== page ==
What is trail magic?
Trail magic can be any experience on the Appalachian Trail that inspires intense awe or gratitude. It's random acts of kindness by strangers, a mesmerizing sunset after days of soaking rain, or a wildlife sighting so thrilling it makes your heart pound.
What are "trail angels" and how can I become one?
Hikers call the people who provide trail magic "trail angels." A trail angel is the person offering a hiker a cold drink, but trail angels are also the volunteers who maintain and look after the Trail. To find out what help the Trail and hikers need most, contact the local trail club, and make sure you practice Leave No Trace. Thru-hikers may think coolers of food and drink in the woods are awesome, but coolers are an eyesore when empty and filled with trash. Left unattended they can lead to habituation of wildlife. Accumulated trash gets scattered through the woods by wind or animals. That’s not so magical.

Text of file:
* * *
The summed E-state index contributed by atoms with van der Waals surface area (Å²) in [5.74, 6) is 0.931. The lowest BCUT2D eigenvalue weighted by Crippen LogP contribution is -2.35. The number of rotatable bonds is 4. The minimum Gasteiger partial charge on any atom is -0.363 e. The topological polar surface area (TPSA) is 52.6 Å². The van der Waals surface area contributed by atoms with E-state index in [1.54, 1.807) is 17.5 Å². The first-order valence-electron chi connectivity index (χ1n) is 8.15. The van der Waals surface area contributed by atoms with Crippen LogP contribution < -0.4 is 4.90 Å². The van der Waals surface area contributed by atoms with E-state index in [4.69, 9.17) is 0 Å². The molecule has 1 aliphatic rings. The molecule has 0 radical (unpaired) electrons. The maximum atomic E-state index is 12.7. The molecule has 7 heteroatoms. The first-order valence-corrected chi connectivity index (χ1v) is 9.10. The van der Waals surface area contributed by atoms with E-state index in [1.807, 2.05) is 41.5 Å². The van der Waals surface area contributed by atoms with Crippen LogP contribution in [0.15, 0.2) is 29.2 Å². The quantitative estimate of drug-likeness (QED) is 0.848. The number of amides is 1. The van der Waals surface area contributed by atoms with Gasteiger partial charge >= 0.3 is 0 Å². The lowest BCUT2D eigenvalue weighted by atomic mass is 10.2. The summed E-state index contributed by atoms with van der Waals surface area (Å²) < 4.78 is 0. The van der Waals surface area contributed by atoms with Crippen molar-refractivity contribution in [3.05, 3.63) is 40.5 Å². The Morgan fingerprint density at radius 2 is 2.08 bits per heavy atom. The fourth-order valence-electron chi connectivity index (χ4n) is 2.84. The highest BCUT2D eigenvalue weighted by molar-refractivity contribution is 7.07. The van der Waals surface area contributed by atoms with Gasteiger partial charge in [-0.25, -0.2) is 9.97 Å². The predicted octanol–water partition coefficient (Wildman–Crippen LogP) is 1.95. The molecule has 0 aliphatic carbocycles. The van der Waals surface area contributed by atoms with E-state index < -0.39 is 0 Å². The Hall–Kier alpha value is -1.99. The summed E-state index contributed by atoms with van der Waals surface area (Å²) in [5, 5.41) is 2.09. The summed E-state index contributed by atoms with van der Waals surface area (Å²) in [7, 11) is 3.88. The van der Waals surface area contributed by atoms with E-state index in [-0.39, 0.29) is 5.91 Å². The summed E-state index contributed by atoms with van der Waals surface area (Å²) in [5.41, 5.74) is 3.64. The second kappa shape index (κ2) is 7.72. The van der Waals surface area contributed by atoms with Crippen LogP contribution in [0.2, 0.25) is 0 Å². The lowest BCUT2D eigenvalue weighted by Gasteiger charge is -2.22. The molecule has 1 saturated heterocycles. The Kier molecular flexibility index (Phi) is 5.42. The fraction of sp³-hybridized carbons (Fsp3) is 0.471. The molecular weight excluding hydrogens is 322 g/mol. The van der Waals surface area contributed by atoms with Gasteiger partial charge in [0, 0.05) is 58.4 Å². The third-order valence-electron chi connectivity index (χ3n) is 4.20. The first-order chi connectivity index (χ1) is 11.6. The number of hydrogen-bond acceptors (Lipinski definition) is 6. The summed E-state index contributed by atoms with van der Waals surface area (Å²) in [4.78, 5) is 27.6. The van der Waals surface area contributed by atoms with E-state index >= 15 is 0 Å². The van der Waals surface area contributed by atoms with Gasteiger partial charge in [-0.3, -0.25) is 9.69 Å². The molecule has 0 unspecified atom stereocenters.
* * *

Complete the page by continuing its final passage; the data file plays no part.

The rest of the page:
Anyone can be a trail angel anytime by picking up trash. Although the A.T. itself is amazingly free of litter, trailheads and shelters tend to be trash magnets. Many are in need of some serious love from trail angels. There are no trash cans along the Trail, so bring some extra trash bags with you the next time you hit the Trail!
What are hiker feeds?
“Hiker feeds” are picnics or barbeques set up at roads crossings or off-trail locations. They are usually intended for northbound thru-hikers by those who get gratification from “feeding the hungry hikers.” Long-distance hikers are usually so hungry for "real food" after eating dehydrated food and burning mega-calories that they are ecstatically happy to encounter these offerings.
Unfortunately, the collective effect of so many of these ever-larger and expanding number of "feeds" is that it fosters a party culture among long-distance hikers, especially in the "bubble" of northbound thru-hikers. All this special treatment can lead hikers to feel they are exempt from regulations, or don't need to be concerned with the impacts of their actions. The end result can be a loss of privileges for all A.T. hikers by local businesses, communities, and parks.